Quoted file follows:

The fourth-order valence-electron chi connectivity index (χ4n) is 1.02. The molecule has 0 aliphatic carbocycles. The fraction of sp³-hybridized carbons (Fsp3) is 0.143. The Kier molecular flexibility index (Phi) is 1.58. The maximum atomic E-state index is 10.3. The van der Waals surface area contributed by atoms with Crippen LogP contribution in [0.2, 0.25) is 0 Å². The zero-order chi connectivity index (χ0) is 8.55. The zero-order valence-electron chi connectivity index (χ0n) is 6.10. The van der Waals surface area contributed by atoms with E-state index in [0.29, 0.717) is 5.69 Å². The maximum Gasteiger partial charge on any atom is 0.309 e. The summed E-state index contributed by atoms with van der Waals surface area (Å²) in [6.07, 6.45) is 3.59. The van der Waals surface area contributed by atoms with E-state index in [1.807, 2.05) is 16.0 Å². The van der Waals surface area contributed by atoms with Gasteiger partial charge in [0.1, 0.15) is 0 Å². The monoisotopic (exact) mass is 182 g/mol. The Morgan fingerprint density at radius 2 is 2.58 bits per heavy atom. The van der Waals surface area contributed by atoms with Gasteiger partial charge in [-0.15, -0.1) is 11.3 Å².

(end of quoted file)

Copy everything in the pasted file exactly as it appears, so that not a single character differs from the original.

The fourth-order valence-electron chi connectivity index (χ4n) is 1.02. The molecule has 0 aliphatic carbocycles. The fraction of sp³-hybridized carbons (Fsp3) is 0.143. The Kier molecular flexibility index (Phi) is 1.58. The maximum atomic E-state index is 10.3. The van der Waals surface area contributed by atoms with Crippen LogP contribution in [0.2, 0.25) is 0 Å². The zero-order chi connectivity index (χ0) is 8.55. The zero-order valence-electron chi connectivity index (χ0n) is 6.10. The van der Waals surface area contributed by atoms with E-state index in [0.29, 0.717) is 5.69 Å². The maximum Gasteiger partial charge on any atom is 0.309 e. The summed E-state index contributed by atoms with van der Waals surface area (Å²) in [6.07, 6.45) is 3.59. The van der Waals surface area contributed by atoms with E-state index in [1.807, 2.05) is 16.0 Å². The van der Waals surface area contributed by atoms with Gasteiger partial charge in [0.1, 0.15) is 0 Å². The monoisotopic (exact) mass is 182 g/mol. The Morgan fingerprint density at radius 2 is 2.58 bits per heavy atom. The van der Waals surface area contributed by atoms with Gasteiger partial charge in [-0.15, -0.1) is 11.3 Å².